Analyzing Genes That May Increase the Risk of Developing High Blood Pressure
Recruitment status was Active, not recruiting
High blood pressure is one of the most common health problems in the United States. Genetic variations may cause some people to be more susceptible to developing high blood pressure. This study will identify variations in genes known to play a part in the development of high blood pressure.
|Study Design:||Observational Model: Case-Only
Time Perspective: Retrospective
|Official Title:||Fine Mapping of Hypertension Genes Detected by Admixture Mapping in the FBPP|
- Genetic variations [ Time Frame: Measured through admixture mapping genetic analysis ] [ Designated as safety issue: No ]
Biospecimen Retention: Samples With DNA
|Study Start Date:||August 2007|
|Estimated Study Completion Date:||June 2012|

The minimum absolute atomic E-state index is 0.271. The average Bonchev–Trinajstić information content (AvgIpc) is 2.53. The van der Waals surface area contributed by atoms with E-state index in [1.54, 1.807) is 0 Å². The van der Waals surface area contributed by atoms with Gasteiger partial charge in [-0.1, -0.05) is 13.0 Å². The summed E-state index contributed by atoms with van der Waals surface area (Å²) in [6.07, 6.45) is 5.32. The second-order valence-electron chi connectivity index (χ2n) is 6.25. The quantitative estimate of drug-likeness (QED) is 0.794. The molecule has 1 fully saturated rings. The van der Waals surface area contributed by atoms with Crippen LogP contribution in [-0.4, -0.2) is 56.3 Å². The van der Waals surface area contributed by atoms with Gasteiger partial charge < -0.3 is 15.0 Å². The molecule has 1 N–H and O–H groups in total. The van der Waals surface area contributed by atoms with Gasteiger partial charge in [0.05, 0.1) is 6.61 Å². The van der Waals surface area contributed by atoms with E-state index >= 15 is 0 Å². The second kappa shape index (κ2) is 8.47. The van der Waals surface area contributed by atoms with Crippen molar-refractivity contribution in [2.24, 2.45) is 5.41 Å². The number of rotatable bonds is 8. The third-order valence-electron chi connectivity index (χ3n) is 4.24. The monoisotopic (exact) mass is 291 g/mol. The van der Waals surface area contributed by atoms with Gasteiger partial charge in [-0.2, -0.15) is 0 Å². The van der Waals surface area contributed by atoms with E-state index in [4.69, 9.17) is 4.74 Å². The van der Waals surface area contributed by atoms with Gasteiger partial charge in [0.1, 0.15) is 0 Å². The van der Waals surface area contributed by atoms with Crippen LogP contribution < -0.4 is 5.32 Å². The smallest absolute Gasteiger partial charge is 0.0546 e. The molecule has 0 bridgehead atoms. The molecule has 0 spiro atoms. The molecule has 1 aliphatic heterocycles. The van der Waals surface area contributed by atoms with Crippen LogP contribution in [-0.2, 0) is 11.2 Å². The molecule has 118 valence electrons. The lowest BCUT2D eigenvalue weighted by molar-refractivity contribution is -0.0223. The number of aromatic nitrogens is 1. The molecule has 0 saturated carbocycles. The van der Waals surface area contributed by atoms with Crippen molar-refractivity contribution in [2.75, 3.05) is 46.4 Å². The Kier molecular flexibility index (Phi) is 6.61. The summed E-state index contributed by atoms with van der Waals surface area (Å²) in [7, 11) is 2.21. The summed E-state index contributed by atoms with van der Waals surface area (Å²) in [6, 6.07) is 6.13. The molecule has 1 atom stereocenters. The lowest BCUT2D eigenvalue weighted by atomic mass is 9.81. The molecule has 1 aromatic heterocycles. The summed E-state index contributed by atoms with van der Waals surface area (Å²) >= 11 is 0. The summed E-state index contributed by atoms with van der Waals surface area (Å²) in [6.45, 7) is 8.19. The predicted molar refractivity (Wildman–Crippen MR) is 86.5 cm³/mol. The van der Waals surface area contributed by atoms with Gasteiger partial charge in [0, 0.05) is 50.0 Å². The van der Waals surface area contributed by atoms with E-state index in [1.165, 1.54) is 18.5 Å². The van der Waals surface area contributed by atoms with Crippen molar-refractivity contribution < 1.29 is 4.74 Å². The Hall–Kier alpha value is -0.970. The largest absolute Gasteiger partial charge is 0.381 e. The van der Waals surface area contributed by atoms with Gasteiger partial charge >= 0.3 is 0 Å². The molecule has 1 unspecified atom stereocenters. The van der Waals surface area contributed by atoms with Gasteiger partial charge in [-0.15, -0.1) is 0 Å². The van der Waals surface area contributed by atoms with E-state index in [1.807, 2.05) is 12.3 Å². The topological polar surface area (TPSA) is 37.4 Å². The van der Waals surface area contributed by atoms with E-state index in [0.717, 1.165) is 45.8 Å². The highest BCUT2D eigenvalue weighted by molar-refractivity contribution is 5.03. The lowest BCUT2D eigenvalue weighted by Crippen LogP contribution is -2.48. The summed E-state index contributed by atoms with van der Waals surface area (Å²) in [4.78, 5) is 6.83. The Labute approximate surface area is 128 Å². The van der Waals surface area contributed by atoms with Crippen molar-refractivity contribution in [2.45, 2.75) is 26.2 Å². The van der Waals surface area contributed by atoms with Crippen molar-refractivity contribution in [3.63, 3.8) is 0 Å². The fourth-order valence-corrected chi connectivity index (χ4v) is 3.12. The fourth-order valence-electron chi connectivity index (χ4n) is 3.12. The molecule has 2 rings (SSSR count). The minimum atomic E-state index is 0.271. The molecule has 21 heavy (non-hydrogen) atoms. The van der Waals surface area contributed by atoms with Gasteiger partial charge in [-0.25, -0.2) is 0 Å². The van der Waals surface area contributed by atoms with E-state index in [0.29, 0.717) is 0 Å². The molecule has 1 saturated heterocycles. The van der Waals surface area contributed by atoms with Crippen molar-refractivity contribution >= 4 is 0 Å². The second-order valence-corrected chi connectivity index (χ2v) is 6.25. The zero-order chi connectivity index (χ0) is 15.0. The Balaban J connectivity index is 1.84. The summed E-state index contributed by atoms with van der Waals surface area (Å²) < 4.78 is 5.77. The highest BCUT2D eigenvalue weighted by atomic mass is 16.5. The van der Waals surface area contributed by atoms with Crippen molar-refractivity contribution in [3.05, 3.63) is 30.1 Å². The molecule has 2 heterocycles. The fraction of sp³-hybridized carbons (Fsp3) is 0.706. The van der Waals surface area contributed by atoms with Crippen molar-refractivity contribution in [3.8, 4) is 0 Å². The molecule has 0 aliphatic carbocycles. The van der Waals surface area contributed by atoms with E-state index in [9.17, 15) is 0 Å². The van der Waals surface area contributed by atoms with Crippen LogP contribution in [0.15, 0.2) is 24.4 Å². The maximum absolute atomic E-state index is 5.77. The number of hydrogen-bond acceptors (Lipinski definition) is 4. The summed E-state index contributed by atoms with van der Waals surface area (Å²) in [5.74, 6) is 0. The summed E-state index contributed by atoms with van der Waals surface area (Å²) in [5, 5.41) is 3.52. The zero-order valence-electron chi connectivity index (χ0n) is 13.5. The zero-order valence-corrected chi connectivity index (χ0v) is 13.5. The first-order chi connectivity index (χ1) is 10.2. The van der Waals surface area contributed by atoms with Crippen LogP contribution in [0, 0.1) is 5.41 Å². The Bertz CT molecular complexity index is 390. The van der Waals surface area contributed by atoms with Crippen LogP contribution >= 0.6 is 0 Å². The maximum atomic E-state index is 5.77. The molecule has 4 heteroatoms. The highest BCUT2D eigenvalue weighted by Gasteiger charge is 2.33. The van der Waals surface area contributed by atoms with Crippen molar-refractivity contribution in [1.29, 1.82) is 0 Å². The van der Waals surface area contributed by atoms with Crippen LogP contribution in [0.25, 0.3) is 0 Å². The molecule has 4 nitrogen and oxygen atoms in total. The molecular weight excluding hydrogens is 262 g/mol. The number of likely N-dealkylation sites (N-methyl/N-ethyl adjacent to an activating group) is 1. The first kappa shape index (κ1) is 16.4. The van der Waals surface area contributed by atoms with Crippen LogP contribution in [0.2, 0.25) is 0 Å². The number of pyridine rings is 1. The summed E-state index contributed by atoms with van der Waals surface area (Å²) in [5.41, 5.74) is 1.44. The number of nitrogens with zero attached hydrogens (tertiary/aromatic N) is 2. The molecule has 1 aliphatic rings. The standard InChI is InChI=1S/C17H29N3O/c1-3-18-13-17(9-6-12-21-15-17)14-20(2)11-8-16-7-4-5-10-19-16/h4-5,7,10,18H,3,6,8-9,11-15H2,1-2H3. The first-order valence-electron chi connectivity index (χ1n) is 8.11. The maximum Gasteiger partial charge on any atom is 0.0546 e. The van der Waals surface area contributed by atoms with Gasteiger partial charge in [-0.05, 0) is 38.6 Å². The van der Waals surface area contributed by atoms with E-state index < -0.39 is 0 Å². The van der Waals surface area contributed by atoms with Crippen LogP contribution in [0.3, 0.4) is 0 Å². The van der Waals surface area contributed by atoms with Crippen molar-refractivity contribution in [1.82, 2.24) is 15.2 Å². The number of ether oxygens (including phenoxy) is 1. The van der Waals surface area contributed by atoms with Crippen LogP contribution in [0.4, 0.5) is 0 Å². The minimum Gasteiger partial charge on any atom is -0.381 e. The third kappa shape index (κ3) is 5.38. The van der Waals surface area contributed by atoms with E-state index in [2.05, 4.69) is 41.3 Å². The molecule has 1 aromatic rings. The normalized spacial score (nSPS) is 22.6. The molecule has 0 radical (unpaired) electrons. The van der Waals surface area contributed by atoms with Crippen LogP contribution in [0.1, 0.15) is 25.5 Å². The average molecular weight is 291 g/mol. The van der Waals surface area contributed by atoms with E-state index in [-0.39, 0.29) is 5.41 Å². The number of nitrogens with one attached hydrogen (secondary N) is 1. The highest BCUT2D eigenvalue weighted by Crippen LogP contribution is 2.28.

High blood pressure affects nearly one third of all individuals in the United States. It is especially common in African Americans, with more than 40% of African Americans diagnosed with this condition. High blood pressure usually develops earlier in life and is more severe in African Americans than in other racial or ethnic groups. Many factors can cause high blood pressure, including stress, diet, diabetes, kidney disease, or obesity. Previous studies have also shown that genetic variations on two regions of chromosomes 6 and 21 may predispose some people to develop high blood pressure. Admixture mapping is a type of genetic analysis that aims to identify disease-causing genetic variations across different populations of people. Using admixture mapping, this study will examine previously collected genetic samples from African American participants in the Family Blood Pressure Program (FBPP) study and from African American, Mexican American, Nigerian, and Jamaican participants enrolled in other clinical studies. Study researchers will analyze the samples to identify and characterize genetic variations that are associated with an increased risk of high blood pressure in the African American population, as well as other racial and ethnic groups.
|United States, Ohio|
|Case Western Reserve University|
|Cleveland, Ohio, United States, 44106|
|Principal Investigator:||Xiaofeng Zhu, PhD||Case Western Reserve University|